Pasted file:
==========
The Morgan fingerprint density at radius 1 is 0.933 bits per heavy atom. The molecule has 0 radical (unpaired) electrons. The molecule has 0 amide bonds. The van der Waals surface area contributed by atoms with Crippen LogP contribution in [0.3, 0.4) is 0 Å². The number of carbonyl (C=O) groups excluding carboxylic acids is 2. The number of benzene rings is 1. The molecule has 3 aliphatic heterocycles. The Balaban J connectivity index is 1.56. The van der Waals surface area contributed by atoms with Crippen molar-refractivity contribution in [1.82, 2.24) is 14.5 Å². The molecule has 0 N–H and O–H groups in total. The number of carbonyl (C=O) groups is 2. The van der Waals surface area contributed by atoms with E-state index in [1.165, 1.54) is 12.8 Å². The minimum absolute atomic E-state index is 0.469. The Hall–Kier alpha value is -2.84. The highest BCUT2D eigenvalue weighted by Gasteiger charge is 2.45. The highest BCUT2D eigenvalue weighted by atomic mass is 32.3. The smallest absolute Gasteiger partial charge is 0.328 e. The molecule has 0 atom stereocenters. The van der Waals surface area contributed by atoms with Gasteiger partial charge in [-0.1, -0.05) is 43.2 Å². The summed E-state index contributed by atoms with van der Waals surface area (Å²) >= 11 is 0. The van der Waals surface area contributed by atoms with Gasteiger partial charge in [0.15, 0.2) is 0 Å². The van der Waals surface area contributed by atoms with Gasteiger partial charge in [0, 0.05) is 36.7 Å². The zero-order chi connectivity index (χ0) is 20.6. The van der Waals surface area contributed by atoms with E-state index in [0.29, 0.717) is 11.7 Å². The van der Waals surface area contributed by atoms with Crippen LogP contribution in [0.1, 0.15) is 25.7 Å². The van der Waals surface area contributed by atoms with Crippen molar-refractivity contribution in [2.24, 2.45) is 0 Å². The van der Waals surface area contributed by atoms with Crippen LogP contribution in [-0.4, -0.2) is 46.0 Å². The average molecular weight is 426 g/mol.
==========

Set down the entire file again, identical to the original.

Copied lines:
The Morgan fingerprint density at radius 1 is 0.933 bits per heavy atom. The molecule has 0 radical (unpaired) electrons. The molecule has 0 amide bonds. The van der Waals surface area contributed by atoms with Crippen LogP contribution in [0.3, 0.4) is 0 Å². The number of carbonyl (C=O) groups excluding carboxylic acids is 2. The number of benzene rings is 1. The molecule has 3 aliphatic heterocycles. The Balaban J connectivity index is 1.56. The van der Waals surface area contributed by atoms with Crippen molar-refractivity contribution in [1.82, 2.24) is 14.5 Å². The molecule has 0 N–H and O–H groups in total. The number of carbonyl (C=O) groups is 2. The van der Waals surface area contributed by atoms with E-state index in [1.165, 1.54) is 12.8 Å². The minimum absolute atomic E-state index is 0.469. The Hall–Kier alpha value is -2.84. The highest BCUT2D eigenvalue weighted by Gasteiger charge is 2.45. The highest BCUT2D eigenvalue weighted by atomic mass is 32.3. The smallest absolute Gasteiger partial charge is 0.328 e. The molecule has 0 atom stereocenters. The van der Waals surface area contributed by atoms with Gasteiger partial charge in [-0.1, -0.05) is 43.2 Å². The summed E-state index contributed by atoms with van der Waals surface area (Å²) >= 11 is 0. The van der Waals surface area contributed by atoms with Gasteiger partial charge in [0.15, 0.2) is 0 Å². The van der Waals surface area contributed by atoms with Gasteiger partial charge in [0, 0.05) is 36.7 Å². The zero-order chi connectivity index (χ0) is 20.6. The van der Waals surface area contributed by atoms with E-state index in [0.29, 0.717) is 11.7 Å². The van der Waals surface area contributed by atoms with Crippen LogP contribution in [0.1, 0.15) is 25.7 Å². The van der Waals surface area contributed by atoms with Crippen molar-refractivity contribution in [2.24, 2.45) is 0 Å². The van der Waals surface area contributed by atoms with Crippen LogP contribution in [-0.4, -0.2) is 46.0 Å². The average molecular weight is 426 g/mol.